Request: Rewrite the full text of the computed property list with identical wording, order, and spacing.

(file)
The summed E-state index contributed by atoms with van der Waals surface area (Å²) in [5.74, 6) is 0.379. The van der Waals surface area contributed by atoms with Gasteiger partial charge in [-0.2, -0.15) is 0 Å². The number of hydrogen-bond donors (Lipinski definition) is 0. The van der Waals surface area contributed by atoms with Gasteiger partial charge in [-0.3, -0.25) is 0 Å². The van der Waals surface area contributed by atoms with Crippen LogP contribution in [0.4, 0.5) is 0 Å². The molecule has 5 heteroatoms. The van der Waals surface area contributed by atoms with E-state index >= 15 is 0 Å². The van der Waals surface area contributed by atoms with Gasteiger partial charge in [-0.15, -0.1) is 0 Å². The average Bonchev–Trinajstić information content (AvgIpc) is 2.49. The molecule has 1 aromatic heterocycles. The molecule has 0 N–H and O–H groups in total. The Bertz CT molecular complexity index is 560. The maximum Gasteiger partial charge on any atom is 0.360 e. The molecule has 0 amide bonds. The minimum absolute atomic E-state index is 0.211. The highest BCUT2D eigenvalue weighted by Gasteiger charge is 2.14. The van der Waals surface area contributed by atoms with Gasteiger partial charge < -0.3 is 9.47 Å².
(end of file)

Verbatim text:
The summed E-state index contributed by atoms with van der Waals surface area (Å²) in [5.74, 6) is 0.379. The van der Waals surface area contributed by atoms with Gasteiger partial charge in [-0.2, -0.15) is 0 Å². The number of hydrogen-bond donors (Lipinski definition) is 0. The van der Waals surface area contributed by atoms with Gasteiger partial charge in [-0.3, -0.25) is 0 Å². The van der Waals surface area contributed by atoms with Crippen LogP contribution in [0.4, 0.5) is 0 Å². The molecule has 5 heteroatoms. The van der Waals surface area contributed by atoms with E-state index >= 15 is 0 Å². The van der Waals surface area contributed by atoms with Gasteiger partial charge in [-0.15, -0.1) is 0 Å². The average Bonchev–Trinajstić information content (AvgIpc) is 2.49. The molecule has 1 aromatic heterocycles. The molecule has 0 N–H and O–H groups in total. The Bertz CT molecular complexity index is 560. The maximum Gasteiger partial charge on any atom is 0.360 e. The molecule has 0 amide bonds. The minimum absolute atomic E-state index is 0.211. The highest BCUT2D eigenvalue weighted by Gasteiger charge is 2.14. The van der Waals surface area contributed by atoms with Gasteiger partial charge < -0.3 is 9.47 Å².